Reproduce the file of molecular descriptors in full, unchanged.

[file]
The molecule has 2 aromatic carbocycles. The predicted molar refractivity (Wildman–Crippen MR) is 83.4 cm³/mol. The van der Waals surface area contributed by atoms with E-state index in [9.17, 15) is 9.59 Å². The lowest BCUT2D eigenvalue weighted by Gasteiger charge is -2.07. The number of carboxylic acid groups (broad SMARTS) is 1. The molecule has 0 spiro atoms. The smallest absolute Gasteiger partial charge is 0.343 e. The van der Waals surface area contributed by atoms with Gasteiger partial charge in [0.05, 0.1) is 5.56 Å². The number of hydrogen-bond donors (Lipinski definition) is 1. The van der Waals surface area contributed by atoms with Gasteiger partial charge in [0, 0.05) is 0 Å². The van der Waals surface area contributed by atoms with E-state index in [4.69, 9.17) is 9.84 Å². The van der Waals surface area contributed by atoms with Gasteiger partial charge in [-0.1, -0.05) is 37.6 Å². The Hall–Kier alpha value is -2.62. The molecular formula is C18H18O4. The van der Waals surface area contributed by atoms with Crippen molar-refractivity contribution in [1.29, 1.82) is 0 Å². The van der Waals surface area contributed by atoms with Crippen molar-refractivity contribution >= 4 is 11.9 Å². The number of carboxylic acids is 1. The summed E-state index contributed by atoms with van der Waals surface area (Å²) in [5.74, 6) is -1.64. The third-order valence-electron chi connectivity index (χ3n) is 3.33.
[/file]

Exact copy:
The molecule has 2 aromatic carbocycles. The predicted molar refractivity (Wildman–Crippen MR) is 83.4 cm³/mol. The van der Waals surface area contributed by atoms with E-state index in [9.17, 15) is 9.59 Å². The lowest BCUT2D eigenvalue weighted by Gasteiger charge is -2.07. The number of carboxylic acid groups (broad SMARTS) is 1. The molecule has 0 spiro atoms. The smallest absolute Gasteiger partial charge is 0.343 e. The van der Waals surface area contributed by atoms with Gasteiger partial charge in [0.05, 0.1) is 5.56 Å². The number of hydrogen-bond donors (Lipinski definition) is 1. The van der Waals surface area contributed by atoms with Gasteiger partial charge in [0, 0.05) is 0 Å². The van der Waals surface area contributed by atoms with E-state index in [4.69, 9.17) is 9.84 Å². The van der Waals surface area contributed by atoms with Gasteiger partial charge in [-0.1, -0.05) is 37.6 Å². The Hall–Kier alpha value is -2.62. The molecular formula is C18H18O4. The van der Waals surface area contributed by atoms with Crippen molar-refractivity contribution in [1.29, 1.82) is 0 Å². The van der Waals surface area contributed by atoms with Crippen molar-refractivity contribution >= 4 is 11.9 Å². The number of carboxylic acids is 1. The summed E-state index contributed by atoms with van der Waals surface area (Å²) in [5.74, 6) is -1.64. The third-order valence-electron chi connectivity index (χ3n) is 3.33.